I love my Mac but there are SOME things i do miss about a PC. Whenever I get up from my desk I lock the screen of my desktop by pressing "Windows L" and decided that I need to be able to do the same on my Mac. After spending about an hour Googling and finding several different ways to accomplish this goal I picked a method that required no 3rd party apps. These are the steps I followed to assign the "lock desktop" function to a keystroke on my Mac.
Open Automator in the Applications folder, and select Service from the screen that appears. At the top of the new Service's actions, in the Service receives drop-down, select no input from the options. Make sure that any application is selected in the second drop-down.

Add the Run Shell Script action (in the Utilities group of actions) to the Service by dragging it to the right. Add the following code:

/System/Library/CoreServices/"Menu Extras"/User.menu/Contents/Resources/CGSession -suspend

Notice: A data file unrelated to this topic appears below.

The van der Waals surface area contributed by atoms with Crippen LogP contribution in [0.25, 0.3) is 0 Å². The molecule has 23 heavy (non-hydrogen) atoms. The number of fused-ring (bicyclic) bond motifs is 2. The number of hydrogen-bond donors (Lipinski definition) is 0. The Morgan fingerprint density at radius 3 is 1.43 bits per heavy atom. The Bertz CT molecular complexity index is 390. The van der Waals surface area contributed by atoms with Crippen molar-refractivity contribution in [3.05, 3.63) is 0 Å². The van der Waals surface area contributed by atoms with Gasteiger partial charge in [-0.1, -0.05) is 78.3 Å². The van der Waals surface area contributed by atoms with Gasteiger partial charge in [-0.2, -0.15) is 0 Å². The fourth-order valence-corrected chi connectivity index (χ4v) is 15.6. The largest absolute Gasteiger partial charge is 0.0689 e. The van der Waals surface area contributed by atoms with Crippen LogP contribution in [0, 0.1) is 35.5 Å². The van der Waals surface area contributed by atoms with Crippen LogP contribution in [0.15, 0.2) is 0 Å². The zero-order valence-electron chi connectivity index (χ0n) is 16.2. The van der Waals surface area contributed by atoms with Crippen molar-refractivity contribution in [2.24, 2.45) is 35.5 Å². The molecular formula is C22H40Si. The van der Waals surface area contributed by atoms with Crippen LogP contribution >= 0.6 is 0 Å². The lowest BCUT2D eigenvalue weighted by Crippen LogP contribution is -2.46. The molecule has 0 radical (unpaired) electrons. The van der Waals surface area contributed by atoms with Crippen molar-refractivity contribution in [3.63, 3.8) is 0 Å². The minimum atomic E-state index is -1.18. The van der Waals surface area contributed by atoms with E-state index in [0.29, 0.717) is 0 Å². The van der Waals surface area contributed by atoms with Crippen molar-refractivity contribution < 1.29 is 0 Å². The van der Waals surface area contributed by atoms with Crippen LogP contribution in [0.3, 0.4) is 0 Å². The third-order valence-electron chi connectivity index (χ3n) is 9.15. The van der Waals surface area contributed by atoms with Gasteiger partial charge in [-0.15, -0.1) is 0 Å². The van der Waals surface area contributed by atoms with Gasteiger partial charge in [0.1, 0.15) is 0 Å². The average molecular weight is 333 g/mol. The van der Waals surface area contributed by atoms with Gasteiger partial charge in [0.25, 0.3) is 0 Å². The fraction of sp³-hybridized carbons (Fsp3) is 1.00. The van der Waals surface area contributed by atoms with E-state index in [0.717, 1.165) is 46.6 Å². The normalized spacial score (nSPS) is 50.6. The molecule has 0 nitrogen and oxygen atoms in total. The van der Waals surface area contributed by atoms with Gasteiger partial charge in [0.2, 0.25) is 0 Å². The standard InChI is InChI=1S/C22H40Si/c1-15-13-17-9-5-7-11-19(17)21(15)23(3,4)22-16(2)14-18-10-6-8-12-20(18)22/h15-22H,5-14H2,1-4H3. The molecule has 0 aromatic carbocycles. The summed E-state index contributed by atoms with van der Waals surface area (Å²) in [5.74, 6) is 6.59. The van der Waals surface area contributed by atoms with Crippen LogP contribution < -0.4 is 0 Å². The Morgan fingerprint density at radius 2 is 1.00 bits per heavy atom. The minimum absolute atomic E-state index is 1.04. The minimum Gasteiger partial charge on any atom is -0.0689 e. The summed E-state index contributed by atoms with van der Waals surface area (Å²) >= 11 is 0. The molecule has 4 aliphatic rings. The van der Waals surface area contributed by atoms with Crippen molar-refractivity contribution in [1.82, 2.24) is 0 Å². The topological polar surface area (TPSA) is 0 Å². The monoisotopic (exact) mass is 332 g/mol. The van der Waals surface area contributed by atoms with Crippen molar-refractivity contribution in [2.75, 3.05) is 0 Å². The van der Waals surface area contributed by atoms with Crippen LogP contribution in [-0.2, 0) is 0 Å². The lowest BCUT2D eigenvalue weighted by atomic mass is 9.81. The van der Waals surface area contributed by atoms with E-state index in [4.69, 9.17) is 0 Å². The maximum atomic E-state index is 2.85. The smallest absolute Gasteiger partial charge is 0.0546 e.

Save the Service (Automator does not ask you where to save it, just to name it).

Next, open System Preferences and select the Keyboard preference pane. Select the Keyboard Shortcuts tab at the top, then the Services group on the left. The service you created should be near the bottom of the list of Services under the General disclosure triangle.

Double-click on the right side of the entry for the Service you created and assign a keyboard shortcut. This was a bit unintuitive, because the shortcut column is not distinctly visible, so it is not obvious that you can double-click in the assigned shortcut column to add a shortcut.

Exit the keyboard preference pane to give it a try.